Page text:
Tuesday 9th October 2018
The London Palladium
Procol Harum are an English Rock band formed from the ashes of Southend’s Paramounts in 1967 by pianist Gary Brooker and lyricist Keith Reid. Gary Brooker originally founded the Paramounts along with guitarist, and future member of Procol Harum, Robin Trower in 1962. Mainly an R&B band playing the hits of the day, they had moderate success in 1964 with their version of Jerry Leiber and Mike Stoller's ‘Poison Ivy’, before disbanding in 1966. Brooker and Reid went on to recruit organist Mathew Fisher, guitarist Ray Royer, session drummer Bill Eyden (Bobby Harrison joined on drums at the time of the recording, but unfortunately for him, his drums were not used on the released version!), and bassist David Knights for their spellbinding debut single, ‘A Whiter Shade of Pale’, which subsequently turned out to be their biggest hit reaching no. 1 on the UK Singles Chart in May 1967. With a structure reminiscent of Baroque music and a counter melody based on J. S. Bach's Orchestral Suite N° 3 in D Major played by Fisher's Hammond organ, Brooker's vocals and Reid's lyrics.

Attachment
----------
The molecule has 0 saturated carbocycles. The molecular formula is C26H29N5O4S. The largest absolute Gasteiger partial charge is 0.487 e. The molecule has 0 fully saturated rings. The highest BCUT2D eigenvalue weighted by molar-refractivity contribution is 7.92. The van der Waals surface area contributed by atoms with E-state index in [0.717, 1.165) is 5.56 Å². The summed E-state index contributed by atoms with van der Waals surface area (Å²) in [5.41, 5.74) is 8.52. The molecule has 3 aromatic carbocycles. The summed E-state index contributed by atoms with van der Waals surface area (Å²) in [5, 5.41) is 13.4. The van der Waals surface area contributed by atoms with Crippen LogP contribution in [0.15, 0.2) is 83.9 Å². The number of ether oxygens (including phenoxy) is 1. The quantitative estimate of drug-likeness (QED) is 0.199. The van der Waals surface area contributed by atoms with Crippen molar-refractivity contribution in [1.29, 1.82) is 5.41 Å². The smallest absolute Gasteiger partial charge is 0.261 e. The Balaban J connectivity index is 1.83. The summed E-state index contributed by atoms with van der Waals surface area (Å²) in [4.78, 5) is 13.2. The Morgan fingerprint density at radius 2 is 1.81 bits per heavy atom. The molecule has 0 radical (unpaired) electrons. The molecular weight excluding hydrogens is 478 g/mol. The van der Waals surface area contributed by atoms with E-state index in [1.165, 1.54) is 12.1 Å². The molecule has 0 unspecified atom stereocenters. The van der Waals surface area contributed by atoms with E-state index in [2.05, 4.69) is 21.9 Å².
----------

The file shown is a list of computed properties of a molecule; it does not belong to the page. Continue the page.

Procol Harum have released twelve studio albums and eight live albums over their fifty one year career, with twenty six different members having passed through the ranks at one time or another. Their musical style ranges from Progressive Rock, Classical, Baroque, Soul and Blues. Apparently the band name has been said to have come from Guy Stevens, their original manager, who named the band after producer Gus Dudgeon's Burmese cat! Their debut album ‘Procol Harum’ was released in 1967 on Regal Zonophone and saw the arrival of guitarist Robin Trower and drummer B.J. Wilson to the line-up, replacing Ray Royer and Bobby Harrison respectively. The line-up of Brooker (piano/vocals), Trower (guitar/vocals), Fisher (organ/vocals), Knights (bass), Wilson (drums), and Reid (lyricist) lasted for three albums including the excellent ‘Shine On Brightly’ in 1968, and arguable their best album, ‘A Salty Dog’ in 1969.